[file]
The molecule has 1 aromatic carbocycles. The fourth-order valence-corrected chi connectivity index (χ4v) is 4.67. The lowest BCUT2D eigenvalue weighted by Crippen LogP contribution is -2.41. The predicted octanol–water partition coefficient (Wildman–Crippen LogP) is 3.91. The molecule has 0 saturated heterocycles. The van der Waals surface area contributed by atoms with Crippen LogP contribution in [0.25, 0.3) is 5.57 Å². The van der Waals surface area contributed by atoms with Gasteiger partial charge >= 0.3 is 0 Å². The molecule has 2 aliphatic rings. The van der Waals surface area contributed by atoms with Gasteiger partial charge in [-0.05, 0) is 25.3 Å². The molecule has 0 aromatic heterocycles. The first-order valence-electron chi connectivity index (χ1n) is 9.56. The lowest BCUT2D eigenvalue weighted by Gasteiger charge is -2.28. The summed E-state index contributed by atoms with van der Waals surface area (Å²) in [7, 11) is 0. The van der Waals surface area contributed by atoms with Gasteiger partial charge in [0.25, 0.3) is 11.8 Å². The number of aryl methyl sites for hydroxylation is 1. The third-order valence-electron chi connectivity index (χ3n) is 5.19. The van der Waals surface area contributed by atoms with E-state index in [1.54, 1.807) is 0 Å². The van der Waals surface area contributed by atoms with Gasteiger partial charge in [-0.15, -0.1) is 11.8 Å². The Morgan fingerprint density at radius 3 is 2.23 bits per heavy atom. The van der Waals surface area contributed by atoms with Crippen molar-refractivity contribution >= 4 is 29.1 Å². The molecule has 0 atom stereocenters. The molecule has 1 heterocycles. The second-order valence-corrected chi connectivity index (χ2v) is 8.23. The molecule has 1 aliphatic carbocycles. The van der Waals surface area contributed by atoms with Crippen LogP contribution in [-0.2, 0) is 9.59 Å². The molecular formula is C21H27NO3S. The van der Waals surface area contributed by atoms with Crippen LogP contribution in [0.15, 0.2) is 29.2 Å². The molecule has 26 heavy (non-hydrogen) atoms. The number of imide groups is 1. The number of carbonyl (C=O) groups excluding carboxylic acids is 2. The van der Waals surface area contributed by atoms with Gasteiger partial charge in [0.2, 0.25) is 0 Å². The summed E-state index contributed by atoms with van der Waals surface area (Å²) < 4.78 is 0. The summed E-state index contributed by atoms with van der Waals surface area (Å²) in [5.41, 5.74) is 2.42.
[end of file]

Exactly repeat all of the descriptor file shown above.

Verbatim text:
The molecule has 1 aromatic carbocycles. The fourth-order valence-corrected chi connectivity index (χ4v) is 4.67. The lowest BCUT2D eigenvalue weighted by Crippen LogP contribution is -2.41. The predicted octanol–water partition coefficient (Wildman–Crippen LogP) is 3.91. The molecule has 0 saturated heterocycles. The van der Waals surface area contributed by atoms with Crippen LogP contribution in [0.25, 0.3) is 5.57 Å². The van der Waals surface area contributed by atoms with Gasteiger partial charge >= 0.3 is 0 Å². The molecule has 2 aliphatic rings. The van der Waals surface area contributed by atoms with Gasteiger partial charge in [-0.05, 0) is 25.3 Å². The molecule has 0 aromatic heterocycles. The first-order valence-electron chi connectivity index (χ1n) is 9.56. The lowest BCUT2D eigenvalue weighted by Gasteiger charge is -2.28. The summed E-state index contributed by atoms with van der Waals surface area (Å²) in [7, 11) is 0. The van der Waals surface area contributed by atoms with Gasteiger partial charge in [0.25, 0.3) is 11.8 Å². The number of aryl methyl sites for hydroxylation is 1. The third-order valence-electron chi connectivity index (χ3n) is 5.19. The van der Waals surface area contributed by atoms with E-state index in [1.54, 1.807) is 0 Å². The van der Waals surface area contributed by atoms with Gasteiger partial charge in [-0.15, -0.1) is 11.8 Å². The Morgan fingerprint density at radius 3 is 2.23 bits per heavy atom. The van der Waals surface area contributed by atoms with Crippen molar-refractivity contribution >= 4 is 29.1 Å². The molecule has 0 atom stereocenters. The molecule has 1 heterocycles. The second-order valence-corrected chi connectivity index (χ2v) is 8.23. The molecule has 1 aliphatic carbocycles. The van der Waals surface area contributed by atoms with Crippen LogP contribution in [-0.2, 0) is 9.59 Å². The molecular formula is C21H27NO3S. The van der Waals surface area contributed by atoms with Crippen LogP contribution in [0.15, 0.2) is 29.2 Å². The molecule has 26 heavy (non-hydrogen) atoms. The number of imide groups is 1. The number of carbonyl (C=O) groups excluding carboxylic acids is 2. The van der Waals surface area contributed by atoms with Gasteiger partial charge in [0.2, 0.25) is 0 Å². The summed E-state index contributed by atoms with van der Waals surface area (Å²) < 4.78 is 0. The summed E-state index contributed by atoms with van der Waals surface area (Å²) in [5.41, 5.74) is 2.42.